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From Hansa to Lufthansa: Transportation Technologies and the Mobility of Knowledge in Germanic Lands and Beyond, 1300–2018

How do you get from one end of the globe to the other, and then back? If your vehicle breaks down on the way, what do you do? These questions have been of paramount importance since humans have begun to migrate.

This new project is led by Mary Augusta Brazelton and Dániel Margócsy. Its first event is a conference hosted by the Department of History and Philosophy of Science on 23–24 May 2019, funded by the DAAD–University of Cambridge Research Hub.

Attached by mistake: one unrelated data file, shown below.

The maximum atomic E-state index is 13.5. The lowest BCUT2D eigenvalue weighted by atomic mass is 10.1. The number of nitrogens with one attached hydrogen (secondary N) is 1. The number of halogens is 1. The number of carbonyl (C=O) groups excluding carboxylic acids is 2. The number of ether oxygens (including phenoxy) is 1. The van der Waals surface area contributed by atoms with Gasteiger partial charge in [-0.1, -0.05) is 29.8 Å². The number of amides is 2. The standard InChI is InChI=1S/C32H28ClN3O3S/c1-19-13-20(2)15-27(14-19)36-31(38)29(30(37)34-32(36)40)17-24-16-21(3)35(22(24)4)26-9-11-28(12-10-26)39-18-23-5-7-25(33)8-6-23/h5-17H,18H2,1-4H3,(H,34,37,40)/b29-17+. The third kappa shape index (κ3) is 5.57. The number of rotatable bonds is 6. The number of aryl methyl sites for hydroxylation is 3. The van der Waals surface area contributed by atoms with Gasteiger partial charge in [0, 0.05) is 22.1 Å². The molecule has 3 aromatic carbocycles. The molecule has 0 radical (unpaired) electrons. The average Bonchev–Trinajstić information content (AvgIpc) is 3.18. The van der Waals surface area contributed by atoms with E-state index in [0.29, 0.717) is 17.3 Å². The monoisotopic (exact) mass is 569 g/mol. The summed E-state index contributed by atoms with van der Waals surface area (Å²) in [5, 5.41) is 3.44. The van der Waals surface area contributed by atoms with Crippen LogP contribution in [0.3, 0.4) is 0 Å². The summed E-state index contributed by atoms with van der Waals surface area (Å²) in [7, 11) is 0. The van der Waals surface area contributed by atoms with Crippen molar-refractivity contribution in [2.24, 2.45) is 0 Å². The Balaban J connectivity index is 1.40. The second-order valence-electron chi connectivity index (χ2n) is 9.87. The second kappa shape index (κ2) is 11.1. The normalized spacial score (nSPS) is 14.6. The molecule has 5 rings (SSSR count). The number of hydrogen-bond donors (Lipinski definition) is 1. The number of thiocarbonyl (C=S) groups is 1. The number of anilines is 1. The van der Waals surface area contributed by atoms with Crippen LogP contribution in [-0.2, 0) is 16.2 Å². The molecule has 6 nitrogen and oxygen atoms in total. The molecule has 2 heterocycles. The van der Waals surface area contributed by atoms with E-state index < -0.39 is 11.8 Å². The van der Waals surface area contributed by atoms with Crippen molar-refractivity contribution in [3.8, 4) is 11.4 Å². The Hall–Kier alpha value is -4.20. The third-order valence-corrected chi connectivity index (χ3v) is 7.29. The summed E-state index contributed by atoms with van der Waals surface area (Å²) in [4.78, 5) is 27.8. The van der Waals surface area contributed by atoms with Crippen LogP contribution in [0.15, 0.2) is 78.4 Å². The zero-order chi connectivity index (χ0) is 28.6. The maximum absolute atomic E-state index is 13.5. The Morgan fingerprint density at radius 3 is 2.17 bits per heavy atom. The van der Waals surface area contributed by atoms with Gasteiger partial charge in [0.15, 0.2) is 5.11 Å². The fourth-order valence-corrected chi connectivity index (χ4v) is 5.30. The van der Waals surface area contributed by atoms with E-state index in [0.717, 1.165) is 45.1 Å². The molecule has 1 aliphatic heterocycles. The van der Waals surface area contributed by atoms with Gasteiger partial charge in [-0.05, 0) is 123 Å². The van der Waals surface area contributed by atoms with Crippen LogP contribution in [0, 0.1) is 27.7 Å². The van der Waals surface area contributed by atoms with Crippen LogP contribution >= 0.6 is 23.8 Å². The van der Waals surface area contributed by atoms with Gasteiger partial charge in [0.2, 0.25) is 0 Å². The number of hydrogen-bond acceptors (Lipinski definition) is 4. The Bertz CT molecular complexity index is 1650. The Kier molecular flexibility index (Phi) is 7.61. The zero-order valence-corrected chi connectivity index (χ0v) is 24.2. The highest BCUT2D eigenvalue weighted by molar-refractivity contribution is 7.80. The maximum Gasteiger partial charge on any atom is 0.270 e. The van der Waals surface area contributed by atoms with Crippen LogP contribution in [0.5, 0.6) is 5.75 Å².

The project explores the emergence and co-construction of transportation technologies and travel infrastructures from the Middle Ages to the 21st century. We uncover how transportation technologies themselves have been transferred across the globe. How were Dutch East Indiamen repaired and re-engineered in the colonial ports of 17th-century Cape Town or Batavia? And how did transcontinental flights from Berlin to Beijing come into existence in the 1930s?

The project will establish a network of historians of science, historians of slavery, geographers and historians of transportation who examine how knowledge, natural resources and people were mobilized and circulated across countries and continents to facilitate the establishment of global transportation networks, and how, in turn, these networks shaped the circulation of other types of natural knowledge.

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Grant funding

This project is supported by the DAAD–University of Cambridge Research Hub.